Wednesday, January 26, 2011

Risotto- a Labor of Love

When I began really cooking on my own more than anything I was drawn to the idea of mastering techniques that are considered daunting by many. I wanted to really break them down and see what it was that made them scary. My first project was risotto. I looked first to Ina Garten who is my culinary idol for her class and ease with both cooking and entertaining. Any time I am trying something new I like to browse a number of sources to compare and contrast their ingredients, cooking styles, and advice. I was most drawn to Ina's Spring Green Risotto from her Back To Basics cookbook. After working with this recipe and a few others I have fallen into a technique for basic risotto that I will share with you below along with suggestions of things to add in to customize it for yourself!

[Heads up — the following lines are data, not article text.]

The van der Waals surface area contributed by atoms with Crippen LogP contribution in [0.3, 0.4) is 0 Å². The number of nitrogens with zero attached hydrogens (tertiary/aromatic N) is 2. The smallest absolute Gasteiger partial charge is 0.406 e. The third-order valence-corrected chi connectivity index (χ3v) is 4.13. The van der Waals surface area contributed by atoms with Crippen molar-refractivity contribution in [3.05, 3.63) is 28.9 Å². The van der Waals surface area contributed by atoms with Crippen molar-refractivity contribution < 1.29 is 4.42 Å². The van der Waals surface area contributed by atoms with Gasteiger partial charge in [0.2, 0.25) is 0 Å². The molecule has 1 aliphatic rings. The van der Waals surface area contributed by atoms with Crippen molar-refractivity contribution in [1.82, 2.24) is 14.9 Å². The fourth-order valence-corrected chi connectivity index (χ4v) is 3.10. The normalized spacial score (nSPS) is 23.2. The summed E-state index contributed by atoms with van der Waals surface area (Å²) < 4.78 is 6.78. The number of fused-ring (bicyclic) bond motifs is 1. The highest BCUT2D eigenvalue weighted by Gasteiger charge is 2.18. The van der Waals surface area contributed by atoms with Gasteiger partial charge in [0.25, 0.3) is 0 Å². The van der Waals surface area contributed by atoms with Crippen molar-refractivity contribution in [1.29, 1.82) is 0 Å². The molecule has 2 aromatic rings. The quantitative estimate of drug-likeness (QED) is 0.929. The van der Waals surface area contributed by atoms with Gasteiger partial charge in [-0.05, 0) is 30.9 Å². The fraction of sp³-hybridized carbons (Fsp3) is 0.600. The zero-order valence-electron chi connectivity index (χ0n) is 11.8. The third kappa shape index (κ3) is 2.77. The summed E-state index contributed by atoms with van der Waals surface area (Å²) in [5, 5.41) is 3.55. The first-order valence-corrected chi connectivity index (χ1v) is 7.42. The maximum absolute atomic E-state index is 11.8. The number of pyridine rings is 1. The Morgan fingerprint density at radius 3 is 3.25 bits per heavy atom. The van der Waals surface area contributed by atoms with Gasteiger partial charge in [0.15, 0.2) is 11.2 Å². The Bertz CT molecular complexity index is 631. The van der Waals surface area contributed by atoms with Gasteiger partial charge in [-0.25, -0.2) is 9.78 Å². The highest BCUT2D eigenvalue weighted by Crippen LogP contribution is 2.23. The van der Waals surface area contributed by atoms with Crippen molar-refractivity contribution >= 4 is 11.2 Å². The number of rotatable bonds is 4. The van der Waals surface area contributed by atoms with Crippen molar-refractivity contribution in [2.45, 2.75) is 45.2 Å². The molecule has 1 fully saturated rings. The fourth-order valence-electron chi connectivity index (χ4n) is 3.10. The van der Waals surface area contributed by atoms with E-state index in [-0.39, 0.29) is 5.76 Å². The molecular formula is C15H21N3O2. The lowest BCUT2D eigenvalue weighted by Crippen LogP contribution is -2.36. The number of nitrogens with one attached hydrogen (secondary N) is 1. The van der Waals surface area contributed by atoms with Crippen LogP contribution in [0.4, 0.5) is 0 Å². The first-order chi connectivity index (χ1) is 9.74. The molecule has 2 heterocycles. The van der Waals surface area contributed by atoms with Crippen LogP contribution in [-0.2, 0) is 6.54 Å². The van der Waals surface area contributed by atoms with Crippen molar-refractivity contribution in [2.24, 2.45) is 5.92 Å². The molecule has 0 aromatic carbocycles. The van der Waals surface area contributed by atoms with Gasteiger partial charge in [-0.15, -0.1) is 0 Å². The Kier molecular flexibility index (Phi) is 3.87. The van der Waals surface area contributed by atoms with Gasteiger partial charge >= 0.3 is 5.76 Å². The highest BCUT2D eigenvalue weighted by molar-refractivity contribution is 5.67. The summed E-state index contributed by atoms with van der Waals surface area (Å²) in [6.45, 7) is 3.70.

In a large saucepan or french oven heat 2 tablespoons of olive oil, one medium diced yellow onion, and a couple diced garlic cloves (I say a couple because most recipes call for 2 large....I tend to use 4 or 5) over medium heat. Take the time to let the onions really cook down till they are translucent soft and sweet, about 5 -8 minutes. When they reach this point add in 2 cups of dry Arborio rice. In my experience this is about half the Trader Joe's package. Mix well letting the rice start to absorb any liquid released by the onions and garlic. Next add about a half cup of dry white wine. This often turns out to be whatever white wine I happen to have lying around. This begins the part of risotto making that turns many people off but is actually one of my favorite parts. The never ending stirring. Personally, I find this very therapeutic and a great way to unwind at the end of a hectic week. To slow down my mind, focus on the task at hand, and stir away my concerns. Slowly stir the rice as it absorbs the wine making sure it isn't sticking to the bottom of the pan, as soon as it is absorbed almost fully begin adding the chicken (or veggie if you prefer) stock in small splashes. Most recipes suggest adding the stock by the 1/2 cupful. I am frankly to lazy to measure that so I just do one pour from the box around the pot so it looks brothy but not thin and begin to stir again. Many recipes also suggest the use of hot stock. I find that room temperature works just fine. Ultimately you will use one standard size box of prepared stock. If you want a recipe with stock made from scratch - well I don't doubt there are plenty out there!